All Electric Car

The all electric car, or battery electric car, is the subject of a lot of interest and of primary interest here at FutureCars. Most people think of this as new, high technology. The reality is, electric cars have been around for more than a century.

The first documented electric car was built in the 1830s in Scotland, but the idea didn't really flourish until 1865 when the lead-acid battery was invented, allowing the all electric car to be recharged.

By the turn of the century, there were more electric cars on the road than there were petroleum-fueled vehicles. This changed, of course, and the hey-day of the electric car ended soon after. Many think it is going to return soon.

Who Killed the Electric Car?

A film by this title explored the General Motors EV1 electric car, which was produced in limited numbers in the 1980s and 90s. Those cars had their flaws and were not likely to become consumer mainstream, but the all electric car had been around much earlier than that - and died out.

So who did kill the electric car originally? It's hard to pinpoint a single person, of course, since the real EV killer was the market itself. Players like Thomas Edison, Cadillac, and Henry Ford all played a role in making the electric car obsolete in the early part of the 1900s.

Edison patented his alkaline battery, which was well-suited to power storage and stability (the lead-acid batteries before this were prone to noxious leaks and even bursting when overcharged), but not well-suited to high-volume output. In other words, it was perfect for non-electric car power storage.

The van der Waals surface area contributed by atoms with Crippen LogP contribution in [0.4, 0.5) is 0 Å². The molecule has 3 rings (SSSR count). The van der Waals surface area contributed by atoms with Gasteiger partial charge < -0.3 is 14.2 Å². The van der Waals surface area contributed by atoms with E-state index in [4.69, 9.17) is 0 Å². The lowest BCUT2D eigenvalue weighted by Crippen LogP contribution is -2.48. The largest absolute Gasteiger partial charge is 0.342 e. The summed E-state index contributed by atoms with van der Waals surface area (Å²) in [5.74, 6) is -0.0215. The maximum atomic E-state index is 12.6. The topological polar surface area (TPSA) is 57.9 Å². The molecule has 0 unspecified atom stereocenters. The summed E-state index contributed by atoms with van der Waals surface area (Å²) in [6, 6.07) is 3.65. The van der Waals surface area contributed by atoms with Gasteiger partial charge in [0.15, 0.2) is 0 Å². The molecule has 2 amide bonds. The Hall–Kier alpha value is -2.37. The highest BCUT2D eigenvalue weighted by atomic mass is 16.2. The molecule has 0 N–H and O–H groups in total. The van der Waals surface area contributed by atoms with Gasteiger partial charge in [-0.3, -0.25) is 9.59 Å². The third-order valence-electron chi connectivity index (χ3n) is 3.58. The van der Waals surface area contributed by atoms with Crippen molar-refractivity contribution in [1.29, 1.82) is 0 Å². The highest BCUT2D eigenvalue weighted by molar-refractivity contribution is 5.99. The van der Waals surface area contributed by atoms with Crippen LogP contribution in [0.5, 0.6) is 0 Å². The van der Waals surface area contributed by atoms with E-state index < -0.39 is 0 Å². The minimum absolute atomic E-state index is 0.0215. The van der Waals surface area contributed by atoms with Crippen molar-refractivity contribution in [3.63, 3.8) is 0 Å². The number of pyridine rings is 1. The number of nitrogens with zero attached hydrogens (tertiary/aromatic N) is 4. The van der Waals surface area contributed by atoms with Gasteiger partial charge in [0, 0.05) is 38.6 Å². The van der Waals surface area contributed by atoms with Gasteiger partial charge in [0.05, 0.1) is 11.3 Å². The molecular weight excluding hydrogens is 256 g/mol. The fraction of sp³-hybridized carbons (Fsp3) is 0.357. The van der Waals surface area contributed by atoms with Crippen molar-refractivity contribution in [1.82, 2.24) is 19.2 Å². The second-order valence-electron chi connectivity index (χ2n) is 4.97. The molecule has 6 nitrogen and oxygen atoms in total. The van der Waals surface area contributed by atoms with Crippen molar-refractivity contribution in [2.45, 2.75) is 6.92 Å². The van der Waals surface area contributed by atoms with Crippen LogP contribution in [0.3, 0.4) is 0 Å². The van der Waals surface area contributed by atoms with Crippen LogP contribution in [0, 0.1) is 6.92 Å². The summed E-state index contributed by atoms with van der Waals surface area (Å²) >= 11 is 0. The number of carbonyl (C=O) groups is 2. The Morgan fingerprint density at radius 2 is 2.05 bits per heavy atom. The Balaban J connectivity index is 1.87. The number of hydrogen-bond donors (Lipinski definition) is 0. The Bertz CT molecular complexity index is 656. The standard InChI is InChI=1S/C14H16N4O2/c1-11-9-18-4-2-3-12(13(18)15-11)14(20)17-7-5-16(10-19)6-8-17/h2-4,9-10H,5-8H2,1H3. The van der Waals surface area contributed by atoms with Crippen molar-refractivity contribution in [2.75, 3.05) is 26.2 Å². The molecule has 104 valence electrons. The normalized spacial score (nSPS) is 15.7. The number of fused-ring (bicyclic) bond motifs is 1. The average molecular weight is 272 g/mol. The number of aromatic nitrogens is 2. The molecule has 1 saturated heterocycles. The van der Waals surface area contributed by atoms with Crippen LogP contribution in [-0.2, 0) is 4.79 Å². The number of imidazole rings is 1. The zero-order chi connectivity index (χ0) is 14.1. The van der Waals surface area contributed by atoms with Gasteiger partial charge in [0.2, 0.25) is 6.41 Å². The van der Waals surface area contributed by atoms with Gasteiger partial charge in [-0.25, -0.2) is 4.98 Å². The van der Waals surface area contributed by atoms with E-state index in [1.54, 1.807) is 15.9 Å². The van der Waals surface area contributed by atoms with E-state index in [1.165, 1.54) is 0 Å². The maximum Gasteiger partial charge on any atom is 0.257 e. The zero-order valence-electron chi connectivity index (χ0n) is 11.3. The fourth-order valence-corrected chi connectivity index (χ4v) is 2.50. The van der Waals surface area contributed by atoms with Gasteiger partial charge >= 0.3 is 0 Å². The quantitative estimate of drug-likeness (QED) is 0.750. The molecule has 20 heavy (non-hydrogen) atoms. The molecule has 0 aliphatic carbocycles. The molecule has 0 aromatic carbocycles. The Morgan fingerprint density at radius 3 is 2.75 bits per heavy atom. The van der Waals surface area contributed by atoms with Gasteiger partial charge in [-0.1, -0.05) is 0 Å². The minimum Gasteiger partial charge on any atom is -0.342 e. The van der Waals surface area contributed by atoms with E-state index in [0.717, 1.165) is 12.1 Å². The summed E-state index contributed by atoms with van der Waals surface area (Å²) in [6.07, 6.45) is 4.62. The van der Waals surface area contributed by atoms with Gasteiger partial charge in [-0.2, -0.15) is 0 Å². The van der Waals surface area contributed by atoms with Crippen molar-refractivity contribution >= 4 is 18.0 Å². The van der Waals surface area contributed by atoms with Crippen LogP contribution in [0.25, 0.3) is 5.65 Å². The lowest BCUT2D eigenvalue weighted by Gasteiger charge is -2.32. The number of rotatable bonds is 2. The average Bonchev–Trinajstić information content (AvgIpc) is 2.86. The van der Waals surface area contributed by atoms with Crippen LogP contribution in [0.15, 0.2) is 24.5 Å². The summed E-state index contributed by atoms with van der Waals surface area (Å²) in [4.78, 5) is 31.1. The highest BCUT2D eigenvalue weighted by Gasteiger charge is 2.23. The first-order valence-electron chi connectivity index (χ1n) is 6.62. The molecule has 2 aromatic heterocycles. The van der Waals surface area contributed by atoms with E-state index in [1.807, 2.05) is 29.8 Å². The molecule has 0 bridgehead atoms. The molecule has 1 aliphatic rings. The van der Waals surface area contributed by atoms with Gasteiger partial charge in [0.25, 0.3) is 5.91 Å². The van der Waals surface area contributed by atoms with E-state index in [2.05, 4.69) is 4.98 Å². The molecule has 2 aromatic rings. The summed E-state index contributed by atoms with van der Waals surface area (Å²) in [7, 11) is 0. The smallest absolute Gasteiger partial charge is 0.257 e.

At about the same time, Cadillac marketed the electric starter for gasoline and diesel engines. This eliminated one of the biggest problems associated with petroleum-fueled vehicles: the crank start.

Also at that time, Henry Ford began producing the Model T, which was like the Volkswagen Beetle of the 1900s. It was inexpensive, produced in large volume, and created a boom in the gasoline production industry.

With these three things came cars with better range and longer life-spans (not to mention easier fueling) than electrics. The all electric car market died quickly.

Electric Cars Today

Today's electric car market is small and still very much in the fledgeling stages. The only production all electric vehicle is the Nissan Leaf, which will be joined in the next couple of years by the Ford Focus Electric, the Mitsubishi i-MiEV (and variants), and possibly others.

The focus of today's electrification has been on hybrid technology, mixing electric and petroleum drive trains.

Many believe that the electric car is poised to dominate the market in coming years. Others aren't so sure.

For more on how electric cars work, visit this link.

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